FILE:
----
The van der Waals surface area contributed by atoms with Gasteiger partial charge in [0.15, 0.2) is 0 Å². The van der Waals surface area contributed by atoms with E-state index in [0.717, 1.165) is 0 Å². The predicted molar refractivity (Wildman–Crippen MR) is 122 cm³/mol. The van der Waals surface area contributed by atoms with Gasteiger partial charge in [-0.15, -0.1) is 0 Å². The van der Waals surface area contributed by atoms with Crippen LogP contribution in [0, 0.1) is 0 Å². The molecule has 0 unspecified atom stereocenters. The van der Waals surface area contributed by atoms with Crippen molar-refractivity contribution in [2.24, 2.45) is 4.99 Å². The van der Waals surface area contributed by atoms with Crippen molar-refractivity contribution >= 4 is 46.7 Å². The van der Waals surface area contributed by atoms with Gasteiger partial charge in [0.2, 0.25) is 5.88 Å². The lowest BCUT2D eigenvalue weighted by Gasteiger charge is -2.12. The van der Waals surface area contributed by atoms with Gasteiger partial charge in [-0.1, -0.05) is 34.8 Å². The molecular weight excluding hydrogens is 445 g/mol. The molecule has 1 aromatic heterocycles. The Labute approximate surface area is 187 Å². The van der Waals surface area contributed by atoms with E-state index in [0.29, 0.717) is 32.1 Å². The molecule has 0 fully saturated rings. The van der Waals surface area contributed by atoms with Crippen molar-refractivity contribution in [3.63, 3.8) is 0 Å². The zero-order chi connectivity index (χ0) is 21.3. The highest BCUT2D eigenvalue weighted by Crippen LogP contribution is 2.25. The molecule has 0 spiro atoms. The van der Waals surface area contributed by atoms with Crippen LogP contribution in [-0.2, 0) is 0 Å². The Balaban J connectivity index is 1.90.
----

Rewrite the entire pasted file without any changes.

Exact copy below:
The van der Waals surface area contributed by atoms with Gasteiger partial charge in [0.15, 0.2) is 0 Å². The van der Waals surface area contributed by atoms with E-state index in [0.717, 1.165) is 0 Å². The predicted molar refractivity (Wildman–Crippen MR) is 122 cm³/mol. The van der Waals surface area contributed by atoms with Gasteiger partial charge in [-0.15, -0.1) is 0 Å². The van der Waals surface area contributed by atoms with Crippen LogP contribution in [0, 0.1) is 0 Å². The molecule has 0 unspecified atom stereocenters. The van der Waals surface area contributed by atoms with Crippen molar-refractivity contribution in [2.24, 2.45) is 4.99 Å². The van der Waals surface area contributed by atoms with Crippen molar-refractivity contribution >= 4 is 46.7 Å². The van der Waals surface area contributed by atoms with Gasteiger partial charge in [0.2, 0.25) is 5.88 Å². The lowest BCUT2D eigenvalue weighted by Gasteiger charge is -2.12. The van der Waals surface area contributed by atoms with Gasteiger partial charge in [-0.1, -0.05) is 34.8 Å². The molecular weight excluding hydrogens is 445 g/mol. The molecule has 1 aromatic heterocycles. The Labute approximate surface area is 187 Å². The van der Waals surface area contributed by atoms with E-state index in [0.29, 0.717) is 32.1 Å². The molecule has 0 fully saturated rings. The van der Waals surface area contributed by atoms with Crippen molar-refractivity contribution in [3.63, 3.8) is 0 Å². The zero-order chi connectivity index (χ0) is 21.3. The highest BCUT2D eigenvalue weighted by Crippen LogP contribution is 2.25. The molecule has 0 spiro atoms. The van der Waals surface area contributed by atoms with Crippen LogP contribution in [-0.2, 0) is 0 Å². The Balaban J connectivity index is 1.90.